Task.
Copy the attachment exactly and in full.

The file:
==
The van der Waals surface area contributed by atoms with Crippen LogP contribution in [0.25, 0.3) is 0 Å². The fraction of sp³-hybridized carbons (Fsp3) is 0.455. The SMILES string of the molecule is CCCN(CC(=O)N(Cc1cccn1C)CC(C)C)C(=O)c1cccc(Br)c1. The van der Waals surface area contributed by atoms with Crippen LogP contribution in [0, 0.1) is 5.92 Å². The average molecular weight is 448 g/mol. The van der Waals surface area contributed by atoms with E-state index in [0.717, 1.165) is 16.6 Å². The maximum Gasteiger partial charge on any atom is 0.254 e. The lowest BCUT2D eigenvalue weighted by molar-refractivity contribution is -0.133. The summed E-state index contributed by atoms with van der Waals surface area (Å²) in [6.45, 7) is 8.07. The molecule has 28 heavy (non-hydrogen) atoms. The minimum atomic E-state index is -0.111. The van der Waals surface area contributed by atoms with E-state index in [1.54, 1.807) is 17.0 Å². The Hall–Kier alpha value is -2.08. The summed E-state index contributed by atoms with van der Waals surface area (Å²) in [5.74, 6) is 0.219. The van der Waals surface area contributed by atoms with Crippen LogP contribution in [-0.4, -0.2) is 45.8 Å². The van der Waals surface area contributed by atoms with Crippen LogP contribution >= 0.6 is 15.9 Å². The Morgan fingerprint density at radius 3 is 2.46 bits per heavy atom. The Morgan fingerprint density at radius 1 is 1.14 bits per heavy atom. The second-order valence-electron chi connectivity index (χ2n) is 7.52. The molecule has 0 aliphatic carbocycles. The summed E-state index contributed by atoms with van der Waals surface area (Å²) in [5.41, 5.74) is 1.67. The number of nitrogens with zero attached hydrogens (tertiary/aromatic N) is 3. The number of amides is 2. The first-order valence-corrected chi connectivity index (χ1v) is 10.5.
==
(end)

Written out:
The van der Waals surface area contributed by atoms with Crippen LogP contribution in [0.25, 0.3) is 0 Å². The fraction of sp³-hybridized carbons (Fsp3) is 0.455. The SMILES string of the molecule is CCCN(CC(=O)N(Cc1cccn1C)CC(C)C)C(=O)c1cccc(Br)c1. The van der Waals surface area contributed by atoms with Crippen LogP contribution in [0, 0.1) is 5.92 Å². The average molecular weight is 448 g/mol. The van der Waals surface area contributed by atoms with E-state index in [0.717, 1.165) is 16.6 Å². The maximum Gasteiger partial charge on any atom is 0.254 e. The lowest BCUT2D eigenvalue weighted by molar-refractivity contribution is -0.133. The summed E-state index contributed by atoms with van der Waals surface area (Å²) in [6.45, 7) is 8.07. The molecule has 28 heavy (non-hydrogen) atoms. The minimum atomic E-state index is -0.111. The van der Waals surface area contributed by atoms with E-state index in [1.54, 1.807) is 17.0 Å². The Hall–Kier alpha value is -2.08. The summed E-state index contributed by atoms with van der Waals surface area (Å²) in [5.74, 6) is 0.219. The van der Waals surface area contributed by atoms with Crippen LogP contribution in [-0.4, -0.2) is 45.8 Å². The van der Waals surface area contributed by atoms with Crippen LogP contribution >= 0.6 is 15.9 Å². The Morgan fingerprint density at radius 3 is 2.46 bits per heavy atom. The Morgan fingerprint density at radius 1 is 1.14 bits per heavy atom. The second-order valence-electron chi connectivity index (χ2n) is 7.52. The molecule has 0 aliphatic carbocycles. The summed E-state index contributed by atoms with van der Waals surface area (Å²) in [5.41, 5.74) is 1.67. The number of nitrogens with zero attached hydrogens (tertiary/aromatic N) is 3. The number of amides is 2. The first-order valence-corrected chi connectivity index (χ1v) is 10.5.